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PLoS One. 2014 Oct 2;9(10):e109297. doi: 10.1371/journal.pone.0109297. eCollection 2014.

Hyperoxygenation attenuated a murine model of atopic dermatitis through raising skin level of ROS.

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Department of Microbiology, Ewha Womans University Graduate School of Medicine, Seoul, Republic of Korea.
Academy of Immunology and Microbiology (AIM), Institute for Basic Science (IBS), Pohang, Republic of Korea; Division of Integrative Biosciences and Biotechnology (IBB), Pohang University of Science and Technology, Pohang, Republic of Korea.
Ewha Womans University High School, Seoul, Republic of Korea.
Pathology, National Health Insurance Cooperation Ilsan Hospital, Koyang, Republic of Korea.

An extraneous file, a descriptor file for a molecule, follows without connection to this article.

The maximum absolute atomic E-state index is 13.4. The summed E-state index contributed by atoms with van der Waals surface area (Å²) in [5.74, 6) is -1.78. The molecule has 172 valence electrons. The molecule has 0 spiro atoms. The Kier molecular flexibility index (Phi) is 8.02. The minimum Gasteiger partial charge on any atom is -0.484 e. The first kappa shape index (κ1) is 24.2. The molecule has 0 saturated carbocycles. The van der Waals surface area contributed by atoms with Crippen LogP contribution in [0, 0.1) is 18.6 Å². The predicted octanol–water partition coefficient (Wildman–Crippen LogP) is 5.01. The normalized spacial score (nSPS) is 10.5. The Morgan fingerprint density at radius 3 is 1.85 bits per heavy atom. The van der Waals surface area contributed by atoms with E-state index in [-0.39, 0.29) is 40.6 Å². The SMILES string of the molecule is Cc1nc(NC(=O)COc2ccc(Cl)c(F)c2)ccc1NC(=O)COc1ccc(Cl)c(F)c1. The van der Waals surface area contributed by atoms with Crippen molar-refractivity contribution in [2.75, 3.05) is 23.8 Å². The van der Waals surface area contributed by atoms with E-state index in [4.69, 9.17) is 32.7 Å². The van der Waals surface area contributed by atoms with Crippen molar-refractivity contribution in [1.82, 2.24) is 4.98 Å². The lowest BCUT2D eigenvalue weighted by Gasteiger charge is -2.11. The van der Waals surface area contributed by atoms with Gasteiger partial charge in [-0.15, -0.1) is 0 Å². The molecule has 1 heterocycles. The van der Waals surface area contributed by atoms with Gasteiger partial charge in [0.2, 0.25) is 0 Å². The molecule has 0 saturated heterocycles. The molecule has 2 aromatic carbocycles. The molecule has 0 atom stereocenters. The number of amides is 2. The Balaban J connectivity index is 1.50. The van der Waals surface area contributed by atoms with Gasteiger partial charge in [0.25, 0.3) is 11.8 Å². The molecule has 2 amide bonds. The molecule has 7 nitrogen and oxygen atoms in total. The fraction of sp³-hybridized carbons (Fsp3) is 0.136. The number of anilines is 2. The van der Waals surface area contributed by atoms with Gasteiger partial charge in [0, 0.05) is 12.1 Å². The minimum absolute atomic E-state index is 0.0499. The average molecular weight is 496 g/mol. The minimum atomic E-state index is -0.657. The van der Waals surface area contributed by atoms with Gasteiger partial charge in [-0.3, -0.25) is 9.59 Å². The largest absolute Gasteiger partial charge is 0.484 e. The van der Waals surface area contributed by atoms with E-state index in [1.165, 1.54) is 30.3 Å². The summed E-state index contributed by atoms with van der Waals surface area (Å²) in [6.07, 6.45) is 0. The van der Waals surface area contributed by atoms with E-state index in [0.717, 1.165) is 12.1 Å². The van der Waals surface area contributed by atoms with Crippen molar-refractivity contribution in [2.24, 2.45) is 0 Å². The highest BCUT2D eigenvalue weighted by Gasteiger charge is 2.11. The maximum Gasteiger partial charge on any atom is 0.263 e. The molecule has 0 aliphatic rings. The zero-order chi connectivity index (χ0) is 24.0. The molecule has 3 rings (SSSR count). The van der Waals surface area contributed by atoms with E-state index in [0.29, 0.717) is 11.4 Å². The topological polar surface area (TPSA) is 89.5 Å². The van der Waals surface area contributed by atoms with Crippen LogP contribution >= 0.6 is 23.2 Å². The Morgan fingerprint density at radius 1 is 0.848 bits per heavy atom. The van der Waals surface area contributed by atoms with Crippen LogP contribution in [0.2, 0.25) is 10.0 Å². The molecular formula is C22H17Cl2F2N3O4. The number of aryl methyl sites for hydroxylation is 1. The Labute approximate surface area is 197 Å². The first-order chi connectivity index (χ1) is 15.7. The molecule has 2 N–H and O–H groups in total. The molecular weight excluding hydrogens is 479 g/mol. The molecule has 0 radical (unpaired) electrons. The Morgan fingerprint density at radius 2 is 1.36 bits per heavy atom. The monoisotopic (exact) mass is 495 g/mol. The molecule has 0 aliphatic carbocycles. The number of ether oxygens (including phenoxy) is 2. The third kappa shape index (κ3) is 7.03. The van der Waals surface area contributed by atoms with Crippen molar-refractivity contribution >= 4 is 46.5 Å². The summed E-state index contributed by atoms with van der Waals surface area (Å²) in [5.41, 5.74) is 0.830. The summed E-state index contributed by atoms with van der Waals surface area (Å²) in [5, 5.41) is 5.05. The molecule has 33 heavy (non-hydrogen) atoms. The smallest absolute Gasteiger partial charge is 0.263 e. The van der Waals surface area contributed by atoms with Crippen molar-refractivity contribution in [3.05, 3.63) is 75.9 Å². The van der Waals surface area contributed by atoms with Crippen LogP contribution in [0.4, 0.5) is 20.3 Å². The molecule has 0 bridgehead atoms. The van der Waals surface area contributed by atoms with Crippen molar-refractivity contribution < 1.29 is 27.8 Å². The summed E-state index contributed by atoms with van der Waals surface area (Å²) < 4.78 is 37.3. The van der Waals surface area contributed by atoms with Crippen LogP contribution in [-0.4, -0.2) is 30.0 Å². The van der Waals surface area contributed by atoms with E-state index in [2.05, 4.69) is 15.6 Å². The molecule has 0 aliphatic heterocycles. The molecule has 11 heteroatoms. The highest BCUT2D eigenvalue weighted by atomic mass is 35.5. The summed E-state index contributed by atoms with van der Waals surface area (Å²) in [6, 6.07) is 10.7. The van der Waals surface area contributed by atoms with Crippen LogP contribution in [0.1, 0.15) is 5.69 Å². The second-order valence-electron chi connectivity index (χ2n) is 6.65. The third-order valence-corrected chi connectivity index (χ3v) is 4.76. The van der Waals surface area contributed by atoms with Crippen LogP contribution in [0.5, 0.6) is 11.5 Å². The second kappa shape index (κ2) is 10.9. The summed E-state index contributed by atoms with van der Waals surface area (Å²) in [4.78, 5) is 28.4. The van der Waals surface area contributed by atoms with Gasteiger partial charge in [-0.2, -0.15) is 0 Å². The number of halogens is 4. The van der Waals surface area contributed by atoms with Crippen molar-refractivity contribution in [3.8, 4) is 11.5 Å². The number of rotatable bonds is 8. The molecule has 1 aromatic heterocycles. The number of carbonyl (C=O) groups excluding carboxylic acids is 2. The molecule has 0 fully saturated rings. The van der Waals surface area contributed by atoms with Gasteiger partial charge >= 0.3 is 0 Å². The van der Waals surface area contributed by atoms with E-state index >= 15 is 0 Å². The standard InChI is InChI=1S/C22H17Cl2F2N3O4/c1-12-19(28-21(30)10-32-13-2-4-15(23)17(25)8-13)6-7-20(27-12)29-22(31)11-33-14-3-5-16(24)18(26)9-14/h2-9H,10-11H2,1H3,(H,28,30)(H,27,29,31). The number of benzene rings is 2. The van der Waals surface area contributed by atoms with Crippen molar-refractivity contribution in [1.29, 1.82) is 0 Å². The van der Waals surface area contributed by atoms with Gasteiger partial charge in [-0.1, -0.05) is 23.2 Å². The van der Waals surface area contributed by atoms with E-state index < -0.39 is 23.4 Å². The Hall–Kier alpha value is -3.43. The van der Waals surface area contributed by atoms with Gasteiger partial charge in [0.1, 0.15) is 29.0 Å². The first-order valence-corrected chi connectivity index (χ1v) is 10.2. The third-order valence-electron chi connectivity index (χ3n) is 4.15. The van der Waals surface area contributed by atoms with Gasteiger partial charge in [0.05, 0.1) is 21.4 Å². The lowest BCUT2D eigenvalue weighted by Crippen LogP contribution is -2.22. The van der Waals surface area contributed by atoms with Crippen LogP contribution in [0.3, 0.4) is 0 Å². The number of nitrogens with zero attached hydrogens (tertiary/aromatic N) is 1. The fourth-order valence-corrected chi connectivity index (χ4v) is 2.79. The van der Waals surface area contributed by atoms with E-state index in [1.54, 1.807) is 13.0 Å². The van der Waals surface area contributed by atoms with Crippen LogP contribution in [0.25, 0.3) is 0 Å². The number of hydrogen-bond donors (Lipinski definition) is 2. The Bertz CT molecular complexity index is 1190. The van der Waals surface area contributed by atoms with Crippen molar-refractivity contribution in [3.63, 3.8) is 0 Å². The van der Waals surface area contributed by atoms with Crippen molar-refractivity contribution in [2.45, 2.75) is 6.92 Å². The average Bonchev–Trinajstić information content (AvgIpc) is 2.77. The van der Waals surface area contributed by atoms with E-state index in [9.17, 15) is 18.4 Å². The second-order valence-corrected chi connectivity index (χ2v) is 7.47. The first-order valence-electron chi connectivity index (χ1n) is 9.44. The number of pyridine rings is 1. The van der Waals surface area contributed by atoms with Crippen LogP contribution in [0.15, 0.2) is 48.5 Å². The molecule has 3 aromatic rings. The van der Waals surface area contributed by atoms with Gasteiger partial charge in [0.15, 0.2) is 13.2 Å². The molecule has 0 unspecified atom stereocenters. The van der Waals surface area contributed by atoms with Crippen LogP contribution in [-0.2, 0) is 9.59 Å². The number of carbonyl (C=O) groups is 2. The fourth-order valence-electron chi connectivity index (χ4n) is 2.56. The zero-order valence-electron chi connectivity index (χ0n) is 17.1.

Atopic dermatitis (AD) is a chronic inflammatory skin disease resulting from excessive stimulation of immune cells. Traditionally, reactive oxygen species (ROS) have been implicated in the progression of inflammatory diseases, but several opposing observations suggest the protective role of ROS in inflammatory disease. Recently, we demonstrated ROS prevented imiquimod-induced psoriatic dermatitis through enhancing regulatory T cell function. Thus, we hypothesized AD might also be attenuated in elevated levels of ROS through tissue hyperoxygenation, such as by hyperbaric oxygen therapy (HBOT) or applying an oxygen-carrying chemical, perfluorodecalin (PFD). Elevated levels of ROS in the skin have been demonstrated directly by staining with dihydroethidum as well as indirectly by immunohistochemistry (IHC) for indoleamine 2,3-dioxygenase (IDO). A murine model of AD was developed by repeated application of a chemical irritant (1% 2,4-dinitrochlorobenzene) and house dust mite (Dermatophagoide farinae) extract on one ear of BALB/c mice. The results showed treatment with HBOT or PFD significantly attenuated AD, comparably with 0.1% prednicarbate without any signs of side effects, such as telangiectasia. The expressions of interleukin-17A and interferon-γ were also decreased in the AD lesions by treatment with HBOT or PFD. Enhanced expression of IDO and reduced level of hypoxia-inducible factor-1α, in association with increased frequency of FoxP3+ regulatory T cells in the AD lesions, might be involved in the underlying mechanism of oxygen therapy. Taken together, it was suggested that tissue hyperoxygenation, by HBOT or treatment with PFD, might attenuate AD through enhancing skin ROS level.

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